For a printable version of this 4-part series by Alex Hertzer, assistant director of Mahoning Valley Manufacturers Coalition, click here.
We have heard the term “culture” used quite often last two decades.
It’s one of those things that we all know exists but can’t quite seem to define. Defining what culture is must come before we can change it.
Knowing what culture is and what it is not will lead us to know how it works. Trying to change the culture in your facility without understanding the mechanism would be like trying to change the direction of a cruise ship, without even knowing how it works.
Trust me, changing culture in a facility is much like steering a cruise ship. It doesn’t happen fast.
Defining culture is extremely difficult because it is not something that you can touch, and it is different for each person and company.
Culture is how we perceive and feel about our workplace and the people we work with.
It is also the machine that keeps a business running. It is the answer to most of your operational questions, too. It is how each employee interacts with the world around them.
Like the DNA of your workforce.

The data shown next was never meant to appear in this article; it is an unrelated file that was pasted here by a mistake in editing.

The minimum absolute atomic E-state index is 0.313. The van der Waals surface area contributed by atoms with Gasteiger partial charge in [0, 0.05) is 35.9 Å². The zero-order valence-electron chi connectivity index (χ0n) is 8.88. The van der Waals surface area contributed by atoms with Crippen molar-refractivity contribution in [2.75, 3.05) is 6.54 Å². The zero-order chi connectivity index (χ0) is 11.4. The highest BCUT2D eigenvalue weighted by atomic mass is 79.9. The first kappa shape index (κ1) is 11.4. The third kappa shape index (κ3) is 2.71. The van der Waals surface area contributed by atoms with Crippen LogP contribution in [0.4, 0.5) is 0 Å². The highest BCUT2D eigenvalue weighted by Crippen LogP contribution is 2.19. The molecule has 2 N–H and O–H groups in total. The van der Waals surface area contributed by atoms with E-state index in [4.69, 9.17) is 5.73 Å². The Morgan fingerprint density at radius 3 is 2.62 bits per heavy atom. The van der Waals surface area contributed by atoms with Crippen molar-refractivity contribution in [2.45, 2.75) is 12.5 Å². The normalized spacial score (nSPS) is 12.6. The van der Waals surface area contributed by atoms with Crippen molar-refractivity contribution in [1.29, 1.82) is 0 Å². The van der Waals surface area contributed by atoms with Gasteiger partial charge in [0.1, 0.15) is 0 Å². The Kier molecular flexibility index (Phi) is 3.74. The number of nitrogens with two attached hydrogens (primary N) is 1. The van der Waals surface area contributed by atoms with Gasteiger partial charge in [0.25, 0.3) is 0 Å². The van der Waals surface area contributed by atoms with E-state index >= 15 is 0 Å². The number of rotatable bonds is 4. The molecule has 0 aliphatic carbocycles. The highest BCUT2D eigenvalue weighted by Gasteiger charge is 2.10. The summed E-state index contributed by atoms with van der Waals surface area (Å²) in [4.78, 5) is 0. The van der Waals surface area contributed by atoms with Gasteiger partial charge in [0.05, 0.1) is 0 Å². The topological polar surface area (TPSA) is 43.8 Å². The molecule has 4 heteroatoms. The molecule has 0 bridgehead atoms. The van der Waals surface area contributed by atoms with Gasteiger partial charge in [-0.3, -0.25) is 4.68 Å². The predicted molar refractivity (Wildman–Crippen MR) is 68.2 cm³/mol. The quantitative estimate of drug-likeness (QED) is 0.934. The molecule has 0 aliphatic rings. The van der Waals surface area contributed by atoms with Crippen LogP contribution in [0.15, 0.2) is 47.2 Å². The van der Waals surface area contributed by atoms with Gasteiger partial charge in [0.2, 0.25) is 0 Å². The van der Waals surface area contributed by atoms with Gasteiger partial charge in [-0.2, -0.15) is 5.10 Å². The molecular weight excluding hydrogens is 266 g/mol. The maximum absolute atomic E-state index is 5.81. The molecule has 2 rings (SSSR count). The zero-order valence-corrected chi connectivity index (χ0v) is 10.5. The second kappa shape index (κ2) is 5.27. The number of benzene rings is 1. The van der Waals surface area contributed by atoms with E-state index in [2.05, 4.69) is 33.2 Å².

The role of leaders
Whether it is a positive environment or a negative one, every workplace has a culture.
As a leader you don’t get to decide whether or not there is a culture in your facility, but you can choose to make it a good one.
The leaders of a company are who ultimately decide how the culture will display itself.
To have an equitable, encouraging, motivating, empowering workplace, you must first have an equitable, encouraging, motivating, and empowering leader or group of leaders.
The leaders within a company or a facility must take responsibility for this part of the business. Otherwise, a company culture left unattended will inevitably flounder. Someone must be in the driver’s seat.
Read Part 3: Leading for Workplace Culture, here.